OVER the past few weeks there has been a row over a poster that was erected in County Tyrone as part of the 12th celebrations. The poster was dedicated to the now deceased Billy Wright of the UVF/LVF. It quoted Wright as saying his best moment was the killing of four men in Cappagh.
The incident referenced is one in 1991 when four men were killed in Boyle’s Bar, Cappagh. Three of the men were IRA volunteers. It is an incident that stinks of security force collusion. Indeed, the families and Relatives for Justice produced a report on the killings and the collusion on the 25th anniversary last spring.
Of course, the anniversary and the report got a whole lot less attention from the media and other commentators than this banner palaver. Sometimes we forget how collusion was seen as republican propaganda and the families that highlighted it treated as though they were mad, angry or utilised by the republican movement – or all three. But somehow the journey of uncovering just how dirty the war was and the slow vindication of families has us now in a place where people just shrug their shoulders at the state being involved in killing those it claims as its citizens. It is another way to marginalise the same families and deny their experience. But what happened with the Moygashel poster this summer is new. Treating the actual living grief of families with such raw contempt is particularly sick and nasty. Of course remember our dead. Commemorate our dead. But do not use your commemoration to explicitly denigrate and belittle other grieving families and their loss.
Why not? Well, apart from the basic and obvious reason that it debases our humanity, it also perpetuates the conflict environment. It brings us back to days where the taking of lives was inevitable and intractable. Thank God for those committed to peace who took us out of those days and who continue to fight tooth and nail for peace and prosperity. But this monstrous banner was a manifestation of the truth that despite the passing years there are still those who are addicted to hatred, hurt and the infliction of pain.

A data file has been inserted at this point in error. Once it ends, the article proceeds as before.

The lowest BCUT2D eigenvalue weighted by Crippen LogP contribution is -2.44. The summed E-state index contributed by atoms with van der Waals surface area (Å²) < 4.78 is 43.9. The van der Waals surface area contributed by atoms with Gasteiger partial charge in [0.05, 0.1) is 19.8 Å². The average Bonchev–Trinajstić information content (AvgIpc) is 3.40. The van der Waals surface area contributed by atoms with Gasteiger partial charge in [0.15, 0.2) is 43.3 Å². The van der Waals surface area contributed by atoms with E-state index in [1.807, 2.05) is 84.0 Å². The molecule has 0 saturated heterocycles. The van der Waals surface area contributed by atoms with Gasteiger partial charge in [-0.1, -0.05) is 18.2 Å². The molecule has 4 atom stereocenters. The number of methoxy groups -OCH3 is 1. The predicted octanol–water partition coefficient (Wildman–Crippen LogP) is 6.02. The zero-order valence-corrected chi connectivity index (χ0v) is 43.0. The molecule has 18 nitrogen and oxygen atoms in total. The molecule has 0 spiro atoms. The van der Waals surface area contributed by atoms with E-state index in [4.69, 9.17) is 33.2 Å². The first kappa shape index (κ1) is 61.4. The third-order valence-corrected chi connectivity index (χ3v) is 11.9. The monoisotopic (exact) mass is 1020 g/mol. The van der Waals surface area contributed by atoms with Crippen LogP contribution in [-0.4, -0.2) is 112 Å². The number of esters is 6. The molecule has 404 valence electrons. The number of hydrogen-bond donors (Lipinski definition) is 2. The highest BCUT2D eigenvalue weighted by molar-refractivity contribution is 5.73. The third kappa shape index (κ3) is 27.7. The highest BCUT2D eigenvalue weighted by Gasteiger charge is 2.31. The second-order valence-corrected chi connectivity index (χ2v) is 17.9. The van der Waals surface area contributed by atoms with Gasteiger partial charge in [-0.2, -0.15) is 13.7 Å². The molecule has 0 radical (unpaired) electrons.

Quite clearly this was an incident of hate and breaching the peace. A deep, sinister breach of our peace. Quite clearly the PSNI response was insulting and inappropriate. At the Policing Board, Sinn Féin and SDLP representatives correctly called out the PSNI for their dereliction of duty. But I haven’t heard other community leaders, church leaders, trade union leaders or any single member of the DUP or UUP call this incident out. Silence from those quarters would suggest that they think victims are fair game to be targeted in such a cruel way. Except they don’t. Many of the above speak out ferociously for victims. For them it is some victims who are fair game. The relatives of IRA volunteers. As though these families’ tears hold less salt or their hearts less love.
The past few weeks demonstrate more than ever the need to protect with every ounce we have the current definition of victims. Because families in our community need the protection of law. Without it their suffering will receive insult, a shrug of the shoulders or denial.